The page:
Session Prep 4-5

mhewett's version from 2016-06-19 18:47

Session 4 Prep

Question Answer
Is serum calcium, phosphate, and alkaline phosphatase high, normal, or low in osteoporosis? in osteomalacia? in Pagets disease?osteoporosis - all are normal, just decreased bone mass
osteomalacia - serum calcium and phosphatase are low, and alk phos is high
Pagets disease - serum calcium and phosphatase are normal and alk phos is high
What is the most common type of cartilage?hyaline cartilage
What type of bone cancer is characterized by being extremely aggressive, primarily affecting the pelvis and long bones (in the marrow cavities), and is more prevalent in young males?Ewing Sarcoma
Why are the calf areas of Duchenne Muscular dystrophy patients very large?Pseudo hypertrophy with fatty and CT infiltrate
What is the most common supratentorial tumor in children?Craniopharyngoma
What CNS disorder is marked by bradykinesia, a resting tremor, and rigidity?Parkinson's Disease
If one is spastic with much increased DTRs, is the problem probably related to LMN or UMN lesion?upper motor nerve lesion
What is the typical age of onset for MS? What is the gross anomaly created in this disease that involves the NS - what does it do to the neurons?20-40s --> autoimmune inflammation and demylination of CNS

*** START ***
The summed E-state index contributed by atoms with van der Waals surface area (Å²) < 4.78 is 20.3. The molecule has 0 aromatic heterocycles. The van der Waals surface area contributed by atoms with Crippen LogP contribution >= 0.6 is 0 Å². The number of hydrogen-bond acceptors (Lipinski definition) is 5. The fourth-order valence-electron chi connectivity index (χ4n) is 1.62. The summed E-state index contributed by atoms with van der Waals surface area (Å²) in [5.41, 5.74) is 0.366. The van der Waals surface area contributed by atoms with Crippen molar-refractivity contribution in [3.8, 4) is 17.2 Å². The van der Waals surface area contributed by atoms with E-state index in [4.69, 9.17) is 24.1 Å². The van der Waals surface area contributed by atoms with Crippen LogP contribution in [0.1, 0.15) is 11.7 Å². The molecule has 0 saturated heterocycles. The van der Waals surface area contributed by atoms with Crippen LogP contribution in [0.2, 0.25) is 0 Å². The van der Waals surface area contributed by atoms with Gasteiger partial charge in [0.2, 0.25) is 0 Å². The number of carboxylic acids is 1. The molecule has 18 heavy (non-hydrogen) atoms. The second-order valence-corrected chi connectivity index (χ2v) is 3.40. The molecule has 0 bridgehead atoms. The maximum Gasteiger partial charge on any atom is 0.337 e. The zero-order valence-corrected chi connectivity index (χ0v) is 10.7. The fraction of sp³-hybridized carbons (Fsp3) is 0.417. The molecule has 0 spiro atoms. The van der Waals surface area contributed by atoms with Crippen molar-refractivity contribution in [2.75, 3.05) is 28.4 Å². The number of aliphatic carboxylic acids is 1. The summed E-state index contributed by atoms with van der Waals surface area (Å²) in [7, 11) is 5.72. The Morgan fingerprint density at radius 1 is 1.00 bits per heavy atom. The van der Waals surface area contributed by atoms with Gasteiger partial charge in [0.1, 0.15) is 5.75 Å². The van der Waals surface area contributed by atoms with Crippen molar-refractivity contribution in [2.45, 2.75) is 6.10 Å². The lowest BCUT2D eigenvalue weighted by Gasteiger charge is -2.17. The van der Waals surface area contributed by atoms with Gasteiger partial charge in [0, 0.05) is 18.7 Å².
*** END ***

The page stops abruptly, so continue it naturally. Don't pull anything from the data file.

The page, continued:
What is the primary hormone that is produce in excess in Cushing's syndrome?cortisol (if disease than ACTH)
What general class of adrenal products produced is produced in excess in Conn's disease, and what is its effect on serum sodium levels?aldosterone and increases Na+
Contrast Grave's disease and Plummer's hyperthyroidism in terms of follicle size and colloid amount in thyroid.Graves - follicle is small and decreased colloid
Plummer's - follicle is large and colloid increased
What are the 4 major types of thyroid tumors and which is the most common?papillary carcinoma (most common); follicular carcinoma; medullary carcinoma; aplastic
Are the PTH and calcium serum levels high, low, or normal in hypoparathyroidism? in psuedohypoparathyroidism?hypoparathyroidism - both decreased
pseudo - PTH increased and serum calcium decreased
Is DM I or DM II more prone to ketoacidosis? more associated with obesity?DM I - ketoacidosis
DM II - obesity
What are the 4 organs involved in MEN type I?pituitary ; parathyroids; pancrease; adrenal gland
What are the ABCs of melanoma?asymmetry; border irregularity; color variation